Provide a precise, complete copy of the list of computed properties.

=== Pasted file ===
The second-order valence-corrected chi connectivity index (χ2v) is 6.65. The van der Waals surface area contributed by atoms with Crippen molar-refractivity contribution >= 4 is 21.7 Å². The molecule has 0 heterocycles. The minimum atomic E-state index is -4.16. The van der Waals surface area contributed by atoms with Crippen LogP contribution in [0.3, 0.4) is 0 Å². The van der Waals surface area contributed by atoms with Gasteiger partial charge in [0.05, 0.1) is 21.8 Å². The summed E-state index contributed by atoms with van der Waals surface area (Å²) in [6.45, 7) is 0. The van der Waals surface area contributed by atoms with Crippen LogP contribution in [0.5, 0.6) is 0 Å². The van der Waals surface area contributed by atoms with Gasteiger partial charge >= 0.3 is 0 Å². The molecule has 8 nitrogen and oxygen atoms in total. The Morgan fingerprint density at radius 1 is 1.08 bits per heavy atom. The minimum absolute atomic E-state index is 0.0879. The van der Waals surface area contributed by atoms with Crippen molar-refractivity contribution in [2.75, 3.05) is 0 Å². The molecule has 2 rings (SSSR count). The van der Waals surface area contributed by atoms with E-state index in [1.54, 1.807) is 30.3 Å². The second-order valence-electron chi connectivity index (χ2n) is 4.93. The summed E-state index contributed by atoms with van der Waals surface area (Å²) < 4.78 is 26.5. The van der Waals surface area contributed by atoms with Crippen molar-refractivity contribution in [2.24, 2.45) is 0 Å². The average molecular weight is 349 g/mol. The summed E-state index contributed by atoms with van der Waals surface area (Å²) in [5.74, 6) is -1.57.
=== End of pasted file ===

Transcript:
The second-order valence-corrected chi connectivity index (χ2v) is 6.65. The van der Waals surface area contributed by atoms with Crippen molar-refractivity contribution >= 4 is 21.7 Å². The molecule has 0 heterocycles. The minimum atomic E-state index is -4.16. The van der Waals surface area contributed by atoms with Crippen LogP contribution in [0.3, 0.4) is 0 Å². The van der Waals surface area contributed by atoms with Gasteiger partial charge in [0.05, 0.1) is 21.8 Å². The summed E-state index contributed by atoms with van der Waals surface area (Å²) in [6.45, 7) is 0. The van der Waals surface area contributed by atoms with Crippen LogP contribution in [0.5, 0.6) is 0 Å². The van der Waals surface area contributed by atoms with Gasteiger partial charge >= 0.3 is 0 Å². The molecule has 8 nitrogen and oxygen atoms in total. The Morgan fingerprint density at radius 1 is 1.08 bits per heavy atom. The minimum absolute atomic E-state index is 0.0879. The van der Waals surface area contributed by atoms with Crippen molar-refractivity contribution in [2.75, 3.05) is 0 Å². The molecule has 2 rings (SSSR count). The van der Waals surface area contributed by atoms with E-state index in [1.54, 1.807) is 30.3 Å². The second-order valence-electron chi connectivity index (χ2n) is 4.93. The summed E-state index contributed by atoms with van der Waals surface area (Å²) < 4.78 is 26.5. The van der Waals surface area contributed by atoms with Crippen molar-refractivity contribution in [2.24, 2.45) is 0 Å². The average molecular weight is 349 g/mol. The summed E-state index contributed by atoms with van der Waals surface area (Å²) in [5.74, 6) is -1.57.